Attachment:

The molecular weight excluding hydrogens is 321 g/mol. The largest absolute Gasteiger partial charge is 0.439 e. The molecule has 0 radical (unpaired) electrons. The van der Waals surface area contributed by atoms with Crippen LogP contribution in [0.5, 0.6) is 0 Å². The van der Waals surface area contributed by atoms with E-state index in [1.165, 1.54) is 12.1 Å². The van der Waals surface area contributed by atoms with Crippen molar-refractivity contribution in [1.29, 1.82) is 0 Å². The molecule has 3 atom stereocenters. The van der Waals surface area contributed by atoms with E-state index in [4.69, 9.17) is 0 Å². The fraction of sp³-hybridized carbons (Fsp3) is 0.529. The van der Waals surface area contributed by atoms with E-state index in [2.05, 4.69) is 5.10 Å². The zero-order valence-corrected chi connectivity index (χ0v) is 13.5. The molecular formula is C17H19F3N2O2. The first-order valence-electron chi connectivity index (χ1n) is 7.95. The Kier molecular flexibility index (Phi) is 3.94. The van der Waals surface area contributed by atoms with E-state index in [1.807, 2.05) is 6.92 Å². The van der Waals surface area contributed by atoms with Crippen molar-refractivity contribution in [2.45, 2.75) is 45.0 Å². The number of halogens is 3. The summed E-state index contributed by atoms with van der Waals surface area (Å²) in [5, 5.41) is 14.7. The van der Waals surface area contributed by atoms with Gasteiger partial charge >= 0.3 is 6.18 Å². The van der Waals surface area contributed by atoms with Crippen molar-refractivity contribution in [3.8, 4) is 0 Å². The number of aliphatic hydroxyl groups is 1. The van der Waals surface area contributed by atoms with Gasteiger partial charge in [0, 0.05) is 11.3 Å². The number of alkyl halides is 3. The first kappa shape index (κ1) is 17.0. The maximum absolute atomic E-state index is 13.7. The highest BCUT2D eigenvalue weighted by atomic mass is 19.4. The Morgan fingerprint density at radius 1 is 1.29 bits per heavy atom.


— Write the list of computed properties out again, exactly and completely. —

The molecular weight excluding hydrogens is 321 g/mol. The largest absolute Gasteiger partial charge is 0.439 e. The molecule has 0 radical (unpaired) electrons. The van der Waals surface area contributed by atoms with Crippen LogP contribution in [0.5, 0.6) is 0 Å². The van der Waals surface area contributed by atoms with E-state index in [1.165, 1.54) is 12.1 Å². The van der Waals surface area contributed by atoms with Crippen molar-refractivity contribution in [1.29, 1.82) is 0 Å². The molecule has 3 atom stereocenters. The van der Waals surface area contributed by atoms with E-state index in [4.69, 9.17) is 0 Å². The fraction of sp³-hybridized carbons (Fsp3) is 0.529. The van der Waals surface area contributed by atoms with E-state index in [2.05, 4.69) is 5.10 Å². The zero-order valence-corrected chi connectivity index (χ0v) is 13.5. The molecular formula is C17H19F3N2O2. The first-order valence-electron chi connectivity index (χ1n) is 7.95. The Kier molecular flexibility index (Phi) is 3.94. The van der Waals surface area contributed by atoms with E-state index in [1.807, 2.05) is 6.92 Å². The van der Waals surface area contributed by atoms with Crippen molar-refractivity contribution in [2.45, 2.75) is 45.0 Å². The number of halogens is 3. The summed E-state index contributed by atoms with van der Waals surface area (Å²) in [5, 5.41) is 14.7. The van der Waals surface area contributed by atoms with Gasteiger partial charge >= 0.3 is 6.18 Å². The van der Waals surface area contributed by atoms with Crippen molar-refractivity contribution in [3.8, 4) is 0 Å². The number of aliphatic hydroxyl groups is 1. The van der Waals surface area contributed by atoms with Gasteiger partial charge in [0, 0.05) is 11.3 Å². The number of alkyl halides is 3. The first kappa shape index (κ1) is 17.0. The maximum absolute atomic E-state index is 13.7. The highest BCUT2D eigenvalue weighted by atomic mass is 19.4. The Morgan fingerprint density at radius 1 is 1.29 bits per heavy atom.